High Value Classroom Experiences

January 2015December 2019

To achieve the University’s vision of being a high value place-based learning institution, distinguished from distance education, it needs to enhance the in-class learning experience. For UQ to move forward with the vision in broad scalable and sustainable fashion a number of service adjustments may be required:

  • Establish and share a sensible attractive vision to be a high value place-based learning institution, distinguished from distance education. A shared vision will unite and motivate staff and clarify other decisions.
  • Monitor and enhance compliance with the minimum presence policy especially in regards to the course activation due dates.
  • Enhance complaince with the new new course site template and the UQ course design guidelines.
  •  combined with progressive year by year targets for incorporation of active learning experiences, setting targets for converting classes to higher value face to face experiences, as done by the University of Adelaide.
  • Provide scalable training for our 3,500 coordinators on how to redesign small portions of their courses to include higher level learning activities in the classroom, like Bloom’s applying, creating, understanding, evaluating, analysing (ITS Teaching and Learning Support in collaboration with ITaLI).
  • Provide design support to help coordinators achieve the best practice goals, through adding five more staff  to the elearning solutions services(Educational designers) to achieve one per faculty permanently, under central management, and then one per school for 2 years, but again working to the best practice guidelines.
  • Create a smart device equity program that gives our students access to the technology required to leverage active learning experiences in the classroom
  • Adjust lecture technology support services to move lower order learning activities online, focused on Bloom’s remembering and understanding,converting traditional classroom lectures to online topic based short videos with quizzes.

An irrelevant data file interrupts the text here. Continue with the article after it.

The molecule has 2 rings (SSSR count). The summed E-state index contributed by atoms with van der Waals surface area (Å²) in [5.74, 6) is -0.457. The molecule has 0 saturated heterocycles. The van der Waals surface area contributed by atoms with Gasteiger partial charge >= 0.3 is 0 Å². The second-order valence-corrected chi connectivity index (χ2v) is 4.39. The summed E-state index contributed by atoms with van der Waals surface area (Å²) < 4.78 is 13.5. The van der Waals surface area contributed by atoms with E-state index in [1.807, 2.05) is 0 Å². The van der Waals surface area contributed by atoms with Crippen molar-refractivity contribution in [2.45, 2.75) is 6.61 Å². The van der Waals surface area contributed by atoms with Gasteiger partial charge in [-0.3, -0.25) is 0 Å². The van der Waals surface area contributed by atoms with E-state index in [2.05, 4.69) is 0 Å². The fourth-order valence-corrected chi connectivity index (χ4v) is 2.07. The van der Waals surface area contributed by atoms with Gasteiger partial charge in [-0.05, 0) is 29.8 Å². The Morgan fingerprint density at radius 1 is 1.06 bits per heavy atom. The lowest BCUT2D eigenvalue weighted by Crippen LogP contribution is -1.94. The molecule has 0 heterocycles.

• Commence a methodical program of evaluating and adding:
    • new personalised learning tools that aid raw knowledge acquasition  (e.g. Cerego, Examsoft etc), to help move lower level learning activities online (Bloom’s remembering and understanding) to free up classrooms for higher value interactive experiences;
    • in-class active learning tools and techniques to enhance higher level learning activities like Bloom’s applying, creating, understanding, evaluating, analysing (e.g. ALP, Office365, Wordcloud, Responsware, and many more);
    • administrative efficiency tools like e-exams and better grades management;
    • tranformative strategies like a full year teaching calendar or the residential calendar.

The University’s plan to distinguish itself from distance education by offering high value in-class learning obligates us to enable more personal technologies for students, rather than lecturer focused (lectern based) technology supporting didactic lectures and distance learning. With increasing use of smart devices by students learning-space technology can increasingly be delivered as software to the student’s computer instead of hardware to the learning spaces. This enables:

  • UQ to leverage a very large and rapidly growing market of applications that enhance active learning in the classroom;
  • dramatically faster deployment of new technologies, in months not years;
  • deployment in a way that economically scales to all learning spaces. Reliable availability is critical for giving coordinators the courage to invest precious time with adoption, and critical for UQ to move forward as a whole.